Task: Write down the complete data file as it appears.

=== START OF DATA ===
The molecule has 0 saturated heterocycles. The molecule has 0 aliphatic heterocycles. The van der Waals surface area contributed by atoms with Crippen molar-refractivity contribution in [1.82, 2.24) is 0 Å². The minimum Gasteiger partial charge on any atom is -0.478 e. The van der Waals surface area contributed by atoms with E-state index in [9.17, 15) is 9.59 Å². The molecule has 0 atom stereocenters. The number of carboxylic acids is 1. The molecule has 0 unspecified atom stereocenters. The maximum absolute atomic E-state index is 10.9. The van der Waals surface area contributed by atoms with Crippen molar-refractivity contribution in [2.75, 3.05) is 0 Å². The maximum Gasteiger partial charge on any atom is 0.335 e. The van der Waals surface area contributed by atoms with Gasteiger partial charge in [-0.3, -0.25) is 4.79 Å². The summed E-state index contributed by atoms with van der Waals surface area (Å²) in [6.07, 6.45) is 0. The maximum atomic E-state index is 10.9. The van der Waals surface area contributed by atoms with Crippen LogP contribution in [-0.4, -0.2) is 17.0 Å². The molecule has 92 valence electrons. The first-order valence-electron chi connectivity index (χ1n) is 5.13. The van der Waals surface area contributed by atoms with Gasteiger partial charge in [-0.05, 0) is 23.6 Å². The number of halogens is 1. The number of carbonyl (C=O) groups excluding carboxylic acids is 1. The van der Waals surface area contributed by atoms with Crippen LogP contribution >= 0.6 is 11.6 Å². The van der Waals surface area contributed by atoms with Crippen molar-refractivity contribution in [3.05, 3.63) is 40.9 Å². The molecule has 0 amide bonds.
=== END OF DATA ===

The molecule has 0 saturated heterocycles. The molecule has 0 aliphatic heterocycles. The van der Waals surface area contributed by atoms with Crippen molar-refractivity contribution in [1.82, 2.24) is 0 Å². The minimum Gasteiger partial charge on any atom is -0.478 e. The van der Waals surface area contributed by atoms with E-state index in [9.17, 15) is 9.59 Å². The molecule has 0 atom stereocenters. The number of carboxylic acids is 1. The molecule has 0 unspecified atom stereocenters. The maximum absolute atomic E-state index is 10.9. The van der Waals surface area contributed by atoms with Crippen molar-refractivity contribution in [2.75, 3.05) is 0 Å². The maximum Gasteiger partial charge on any atom is 0.335 e. The van der Waals surface area contributed by atoms with Gasteiger partial charge in [-0.3, -0.25) is 4.79 Å². The summed E-state index contributed by atoms with van der Waals surface area (Å²) in [6.07, 6.45) is 0. The maximum atomic E-state index is 10.9. The van der Waals surface area contributed by atoms with Crippen LogP contribution in [-0.4, -0.2) is 17.0 Å². The molecule has 92 valence electrons. The first-order valence-electron chi connectivity index (χ1n) is 5.13. The van der Waals surface area contributed by atoms with Gasteiger partial charge in [-0.05, 0) is 23.6 Å². The number of halogens is 1. The number of carbonyl (C=O) groups excluding carboxylic acids is 1. The van der Waals surface area contributed by atoms with Crippen LogP contribution >= 0.6 is 11.6 Å². The van der Waals surface area contributed by atoms with Crippen molar-refractivity contribution in [3.05, 3.63) is 40.9 Å². The molecule has 0 amide bonds.